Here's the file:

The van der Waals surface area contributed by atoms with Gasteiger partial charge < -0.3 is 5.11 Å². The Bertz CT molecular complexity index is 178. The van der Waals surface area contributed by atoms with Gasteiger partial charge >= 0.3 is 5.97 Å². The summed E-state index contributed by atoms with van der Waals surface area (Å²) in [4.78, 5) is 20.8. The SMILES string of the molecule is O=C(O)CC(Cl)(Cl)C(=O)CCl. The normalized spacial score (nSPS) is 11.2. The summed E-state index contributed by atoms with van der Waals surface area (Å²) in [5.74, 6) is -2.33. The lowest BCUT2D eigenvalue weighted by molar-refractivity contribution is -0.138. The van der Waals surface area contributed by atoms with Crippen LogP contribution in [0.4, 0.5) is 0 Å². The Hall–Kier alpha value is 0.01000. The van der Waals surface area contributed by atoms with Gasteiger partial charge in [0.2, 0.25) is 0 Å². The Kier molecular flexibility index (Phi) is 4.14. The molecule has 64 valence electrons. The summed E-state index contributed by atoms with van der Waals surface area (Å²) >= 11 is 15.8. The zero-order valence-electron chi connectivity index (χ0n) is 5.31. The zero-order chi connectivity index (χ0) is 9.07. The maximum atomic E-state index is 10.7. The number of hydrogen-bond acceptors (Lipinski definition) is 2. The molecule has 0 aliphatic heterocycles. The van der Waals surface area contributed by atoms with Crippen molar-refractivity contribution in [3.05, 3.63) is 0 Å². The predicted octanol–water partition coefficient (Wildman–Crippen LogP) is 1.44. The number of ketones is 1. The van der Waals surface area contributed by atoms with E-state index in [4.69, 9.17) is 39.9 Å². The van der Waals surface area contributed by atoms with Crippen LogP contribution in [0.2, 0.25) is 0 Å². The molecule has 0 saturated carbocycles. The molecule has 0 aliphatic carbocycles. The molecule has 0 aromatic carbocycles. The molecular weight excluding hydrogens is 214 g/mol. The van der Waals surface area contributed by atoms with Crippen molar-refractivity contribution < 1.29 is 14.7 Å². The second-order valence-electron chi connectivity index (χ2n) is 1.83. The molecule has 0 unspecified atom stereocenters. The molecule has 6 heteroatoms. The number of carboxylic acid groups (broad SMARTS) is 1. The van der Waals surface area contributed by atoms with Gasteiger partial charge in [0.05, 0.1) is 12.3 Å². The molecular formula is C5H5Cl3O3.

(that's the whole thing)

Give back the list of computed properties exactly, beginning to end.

The van der Waals surface area contributed by atoms with Gasteiger partial charge < -0.3 is 5.11 Å². The Bertz CT molecular complexity index is 178. The van der Waals surface area contributed by atoms with Gasteiger partial charge >= 0.3 is 5.97 Å². The summed E-state index contributed by atoms with van der Waals surface area (Å²) in [4.78, 5) is 20.8. The SMILES string of the molecule is O=C(O)CC(Cl)(Cl)C(=O)CCl. The normalized spacial score (nSPS) is 11.2. The summed E-state index contributed by atoms with van der Waals surface area (Å²) in [5.74, 6) is -2.33. The lowest BCUT2D eigenvalue weighted by molar-refractivity contribution is -0.138. The van der Waals surface area contributed by atoms with Crippen LogP contribution in [0.4, 0.5) is 0 Å². The Hall–Kier alpha value is 0.01000. The van der Waals surface area contributed by atoms with Gasteiger partial charge in [0.2, 0.25) is 0 Å². The Kier molecular flexibility index (Phi) is 4.14. The molecule has 64 valence electrons. The summed E-state index contributed by atoms with van der Waals surface area (Å²) >= 11 is 15.8. The zero-order valence-electron chi connectivity index (χ0n) is 5.31. The zero-order chi connectivity index (χ0) is 9.07. The maximum atomic E-state index is 10.7. The number of hydrogen-bond acceptors (Lipinski definition) is 2. The molecule has 0 aliphatic heterocycles. The van der Waals surface area contributed by atoms with Crippen molar-refractivity contribution in [3.05, 3.63) is 0 Å². The predicted octanol–water partition coefficient (Wildman–Crippen LogP) is 1.44. The number of ketones is 1. The van der Waals surface area contributed by atoms with E-state index in [4.69, 9.17) is 39.9 Å². The van der Waals surface area contributed by atoms with Crippen LogP contribution in [0.2, 0.25) is 0 Å². The molecule has 0 saturated carbocycles. The molecule has 0 aliphatic carbocycles. The molecule has 0 aromatic carbocycles. The molecular weight excluding hydrogens is 214 g/mol. The van der Waals surface area contributed by atoms with Crippen molar-refractivity contribution < 1.29 is 14.7 Å². The second-order valence-electron chi connectivity index (χ2n) is 1.83. The molecule has 0 unspecified atom stereocenters. The molecule has 6 heteroatoms. The number of carboxylic acid groups (broad SMARTS) is 1. The van der Waals surface area contributed by atoms with Gasteiger partial charge in [0.05, 0.1) is 12.3 Å². The molecular formula is C5H5Cl3O3.